Tasks 5 through 7 couple the experimental results of the first four tasks with detailed system-level nonlinear analyses, fragility modeling, and probabilistic cost-benefit studies to develop a framework for decision-making to evaluate high performance retrofit techniques such as those proposed in this project.
COMPONENT TESTING OF RECENTERING AND DAMPING SYSTEMS OVERVIEW
Researchers: Matthew Speicher (NIST), Masahiro Kurata (Kyoto University), Reginald DesRoches (GT), Darel Hodgson (NTI)
The inherent advantage of using an SMA-based system is that it can be designed to have (1) the ductility and energy dissipation to prevent collapse and (2) the ability to significantly reduce the residual deformations after an earthquake occurs. A tension/compression device is developed for applications as bracing elements in buildings. The device is designed to allow Nitinol forms, such as helical springs or Belleville washers, to be used in compression. The device allows both overall extension (tension) and compression while subjecting the Nitinol to an optimum deformation mode. It is possible, due to the versatility of the design, to adjust the force and stroke of the device without changing the overall configuration. This new device is subjected to a cyclic loading protocol that tests the Nitinol elements ability to recover large deformations. The effect of different Nitinol configurations and a cyclic loading history are evaluated in the study. The results show that Nitinol helical springs produce good recentering and damping behavior while Nitinol Belleville washers show good potential to form the basis for a Nitinol damping device.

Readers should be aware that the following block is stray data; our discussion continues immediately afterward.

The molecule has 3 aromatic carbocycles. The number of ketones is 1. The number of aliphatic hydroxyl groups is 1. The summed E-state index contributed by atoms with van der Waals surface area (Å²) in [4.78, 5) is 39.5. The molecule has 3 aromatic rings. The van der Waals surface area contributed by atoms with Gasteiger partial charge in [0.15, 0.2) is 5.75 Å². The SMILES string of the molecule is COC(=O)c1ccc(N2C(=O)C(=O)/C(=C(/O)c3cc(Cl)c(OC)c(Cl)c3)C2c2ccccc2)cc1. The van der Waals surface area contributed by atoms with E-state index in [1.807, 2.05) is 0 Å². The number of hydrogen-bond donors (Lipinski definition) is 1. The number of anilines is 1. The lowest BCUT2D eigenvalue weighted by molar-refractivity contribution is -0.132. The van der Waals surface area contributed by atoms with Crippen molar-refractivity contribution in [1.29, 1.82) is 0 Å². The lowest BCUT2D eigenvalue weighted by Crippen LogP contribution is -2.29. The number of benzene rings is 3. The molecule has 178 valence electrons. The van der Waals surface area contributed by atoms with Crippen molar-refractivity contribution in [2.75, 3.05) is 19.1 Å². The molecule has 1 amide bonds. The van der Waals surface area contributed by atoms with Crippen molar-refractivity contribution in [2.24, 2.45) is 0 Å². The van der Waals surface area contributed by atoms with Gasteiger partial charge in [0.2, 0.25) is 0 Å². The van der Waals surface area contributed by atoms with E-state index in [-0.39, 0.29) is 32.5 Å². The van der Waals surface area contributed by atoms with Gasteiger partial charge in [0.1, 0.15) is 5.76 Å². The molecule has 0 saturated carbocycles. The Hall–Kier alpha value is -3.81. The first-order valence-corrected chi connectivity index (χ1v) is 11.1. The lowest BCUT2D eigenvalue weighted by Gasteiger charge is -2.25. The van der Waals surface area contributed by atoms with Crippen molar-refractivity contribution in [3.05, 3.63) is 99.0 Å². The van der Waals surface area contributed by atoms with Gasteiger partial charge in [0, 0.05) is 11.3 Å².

Figure 2: SMA Devices (left) Helical Spring and Belleville Washer (right) Force Displacement for Helical Spring
An articulated quadrilateral (AQ) bracing system is developed and tested for seismic resisting applications. The AQ setup provides a convenient means of combining in parallel NiTi wires with energy dissipating elements. For these prototype tests, NiTi SMA wire bundles were combined with long C-shape energy dissipators in an attempt to create a system with a good balance of recentering and energy dissipation. The bracing system maintained good strength, ductility, and recentering after being cycled up to 2% drift. By using the same basic bracing setup, a wide range of force-deformation responses are at an engineer’s disposal by simply varying the geometry of the AQ, cross-sectional area of the NiTi wire bundles, and the dimensions of the C-shape dissipators.
Figure 3: (Left) SMA Based Articulated Quadrilateral (AQ) and (Right) Force Displacement for AQ.
The final device tested is the CORE Damper. The goal of this devices is to design and evaluate simple and rapid seismic retrofit devices for relatively small rehabilitation projects. These designs are consistent with the tenets of sustainable design and will result in a more resilient building stock as well as minimizing environmental and economical impacts and social consequences during the rehabilitation project. To achieve these goals, a unique approach to design supplemental systems using tension-only elements is proposed, one that eliminates undesirable global and local buckling. The first generation of these devices, a bracing system consisting of cables and a central energy dissipating device (CORE Damper), is presented herein. Both analytical studies with advanced and simplified models and proof-of-concept testing demonstrated stable, highly efficient performance of the system under seismic loads. Preliminary applications of the CORE damper system to the retrofitting of a braced steel frame showed the ability of the system to minimize soft story failures as well as residual deformations.
Figure 4: (Left) CORE Damper Configuration and (Right) Force Displacement Relationship.
- Kurata, M., Leon, T., R., DesRoches, R (2012). “Rapid Seismic Rehabilitation Strategy: Concept and Testing of Cable with Couple Resisting Damper (CORE Damper),” Journal of Structural Engineering, ASCE, Vol 138, No. 3, pp. 354-362, March, 2012.
- Speicher, M., Hodgson, D.E., DesRoches, R., Leon, R. T.(2009) “Shape Memory Alloy Tension/Compression Device for Seismic Retrofit of Buildings,” Journal of Engineering Materials and Performance, Vol. 18, No. 5-6, pp. 746-753, August, 2009.